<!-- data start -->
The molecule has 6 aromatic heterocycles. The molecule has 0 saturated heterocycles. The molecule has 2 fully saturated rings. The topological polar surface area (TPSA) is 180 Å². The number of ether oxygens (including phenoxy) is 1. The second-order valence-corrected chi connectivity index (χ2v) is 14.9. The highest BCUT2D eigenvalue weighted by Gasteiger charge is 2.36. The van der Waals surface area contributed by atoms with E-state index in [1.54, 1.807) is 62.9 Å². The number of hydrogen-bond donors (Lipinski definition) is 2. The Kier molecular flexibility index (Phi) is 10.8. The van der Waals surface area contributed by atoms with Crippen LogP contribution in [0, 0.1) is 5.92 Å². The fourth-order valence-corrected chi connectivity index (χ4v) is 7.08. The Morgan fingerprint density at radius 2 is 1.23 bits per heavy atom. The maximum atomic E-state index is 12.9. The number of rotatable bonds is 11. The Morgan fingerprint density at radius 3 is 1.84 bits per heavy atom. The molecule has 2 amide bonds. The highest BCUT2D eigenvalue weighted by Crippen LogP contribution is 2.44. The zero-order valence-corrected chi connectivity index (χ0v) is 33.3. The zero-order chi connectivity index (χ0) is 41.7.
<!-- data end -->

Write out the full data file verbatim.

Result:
The molecule has 6 aromatic heterocycles. The molecule has 0 saturated heterocycles. The molecule has 2 fully saturated rings. The topological polar surface area (TPSA) is 180 Å². The number of ether oxygens (including phenoxy) is 1. The second-order valence-corrected chi connectivity index (χ2v) is 14.9. The highest BCUT2D eigenvalue weighted by Gasteiger charge is 2.36. The van der Waals surface area contributed by atoms with E-state index in [1.54, 1.807) is 62.9 Å². The number of hydrogen-bond donors (Lipinski definition) is 2. The Kier molecular flexibility index (Phi) is 10.8. The van der Waals surface area contributed by atoms with Crippen LogP contribution in [0, 0.1) is 5.92 Å². The fourth-order valence-corrected chi connectivity index (χ4v) is 7.08. The Morgan fingerprint density at radius 2 is 1.23 bits per heavy atom. The maximum atomic E-state index is 12.9. The number of rotatable bonds is 11. The Morgan fingerprint density at radius 3 is 1.84 bits per heavy atom. The molecule has 2 amide bonds. The highest BCUT2D eigenvalue weighted by Crippen LogP contribution is 2.44. The zero-order valence-corrected chi connectivity index (χ0v) is 33.3. The zero-order chi connectivity index (χ0) is 41.7.